peculiarities of the trade.
In the first
place, the Freemasons' guilds were of later origin than those of other
crafts. The former did not come into existence until architecture and
building operations generally had become so refined as to necessitate
specialization and subdivision of labour. Originally all masons,
whether they worked in rough or squared stone (ashlar) or brick, as well
as tilers, slaters and those working in the other component divisions of
the building industry, were members of the same guild. As time passed
the lines of demarcation between the different branches of the industry
became more clearly defined with a consequent division of the
organization. Finally, when the art of Gothic building had so far
advanced that it became necessary to specially, train men as architects
and to design and execute the delicate stonework and sculpture, a future
division took place. The architects, designers and sculptors branched
off from the mother society and organized separately. Their work was of
the highest character, and became more art than a craft, requiring
technical and science knowledge as well as great manual skill. Their
profession stood at the head of the building trades, and became known as
Only a limited
number of fellows were required; and in consequence we find masters,
journeymen (fellow crafts) and apprentices members of the same guild;
while in other trades, such as the masons' and carpenters' employing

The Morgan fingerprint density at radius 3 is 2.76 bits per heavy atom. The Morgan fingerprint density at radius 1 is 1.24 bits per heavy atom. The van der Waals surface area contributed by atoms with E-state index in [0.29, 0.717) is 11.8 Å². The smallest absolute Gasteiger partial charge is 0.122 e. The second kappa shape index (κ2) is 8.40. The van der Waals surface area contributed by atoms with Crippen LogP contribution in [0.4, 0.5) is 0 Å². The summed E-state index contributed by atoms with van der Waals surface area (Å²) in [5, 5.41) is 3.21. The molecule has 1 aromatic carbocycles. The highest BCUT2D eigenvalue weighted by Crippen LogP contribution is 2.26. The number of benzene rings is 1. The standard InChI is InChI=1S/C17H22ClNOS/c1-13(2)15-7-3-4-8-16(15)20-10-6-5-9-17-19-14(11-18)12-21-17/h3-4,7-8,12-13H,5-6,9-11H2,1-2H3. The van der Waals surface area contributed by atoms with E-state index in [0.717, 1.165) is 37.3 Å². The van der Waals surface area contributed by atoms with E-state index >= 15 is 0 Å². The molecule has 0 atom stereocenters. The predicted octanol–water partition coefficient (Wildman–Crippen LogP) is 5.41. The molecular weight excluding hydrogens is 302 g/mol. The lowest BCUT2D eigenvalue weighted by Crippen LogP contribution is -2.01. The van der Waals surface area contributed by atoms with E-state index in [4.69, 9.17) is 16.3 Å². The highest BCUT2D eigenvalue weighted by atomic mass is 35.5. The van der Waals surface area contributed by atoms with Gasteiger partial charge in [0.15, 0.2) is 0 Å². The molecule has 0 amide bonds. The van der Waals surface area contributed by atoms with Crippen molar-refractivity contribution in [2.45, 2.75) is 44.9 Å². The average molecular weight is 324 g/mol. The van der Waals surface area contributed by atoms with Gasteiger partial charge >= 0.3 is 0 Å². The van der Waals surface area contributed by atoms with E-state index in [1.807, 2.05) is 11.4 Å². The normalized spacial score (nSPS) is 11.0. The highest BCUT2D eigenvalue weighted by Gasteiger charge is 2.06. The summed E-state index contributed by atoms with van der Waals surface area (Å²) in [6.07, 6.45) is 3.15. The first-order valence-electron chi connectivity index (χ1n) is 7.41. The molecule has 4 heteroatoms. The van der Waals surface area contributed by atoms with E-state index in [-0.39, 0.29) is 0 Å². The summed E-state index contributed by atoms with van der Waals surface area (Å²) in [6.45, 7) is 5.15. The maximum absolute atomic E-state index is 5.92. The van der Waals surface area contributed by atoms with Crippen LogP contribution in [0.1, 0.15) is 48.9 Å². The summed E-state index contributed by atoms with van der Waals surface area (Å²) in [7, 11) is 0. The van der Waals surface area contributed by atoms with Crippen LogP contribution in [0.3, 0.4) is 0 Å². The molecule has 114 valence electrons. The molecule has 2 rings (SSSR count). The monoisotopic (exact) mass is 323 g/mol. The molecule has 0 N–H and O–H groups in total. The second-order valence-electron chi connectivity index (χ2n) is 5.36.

larger bodies of men, the journeymen at an early period withdrew from
the masters and formed fraternities of their own. The apprentices,
while they were members of the craft, were not eligible to membership in
There were still
other points of difference: The Freemasons were employed almost
exclusively upon religious buildings. This brought their craft in close
contact with the clergy, and from this association the Freemasons'
societies received a deep religious imprint that is not apparent in
those of other crafts.
of Freemasonry was held in high esteem in the Middle Ages. The Church
was rich and powerful and displayed its wealth and taste in the
construction of beautiful churches. In fact, church architecture was
the only outlet for the genius of the people; all the intellectual
forces of society seemed to converge in architecture and kindred
professions; and the calling, therefore, attracted the best minds and
the highest intellects of the times. All other knowledge was
discouraged and condemned by the Church.
Victor Hugo says
that down to the time of the invention of printing the progress of
humanity in art and science is recorded in a "book of stone" -
architecture commenced to decline after the Reformation. The power of
the Church was broken; its right to levy contributions upon the people
was taken from it; and the people found other means of satisfying their
desire for knowledge, and to gratify their artistic tastes.
an operative art declined with the discontinuance of Gothic church
building, and with it went the operative fraternities. In order to
perpetuate the institution, the lodges admitted to membership men who
had not been bred to the trade. In many cases these "accepted" brethren
were men of learning and science, and through their influence the lodges
were gradually transformed into "speculative", or philosophical
societies, in which form they have come down to our times.
As time passed,
the old customs of the operative days fell into disuse and became only
memories and traditions; and, later, more or less fantastic explanations
of their meaning and purpose were invented, such as the legend of the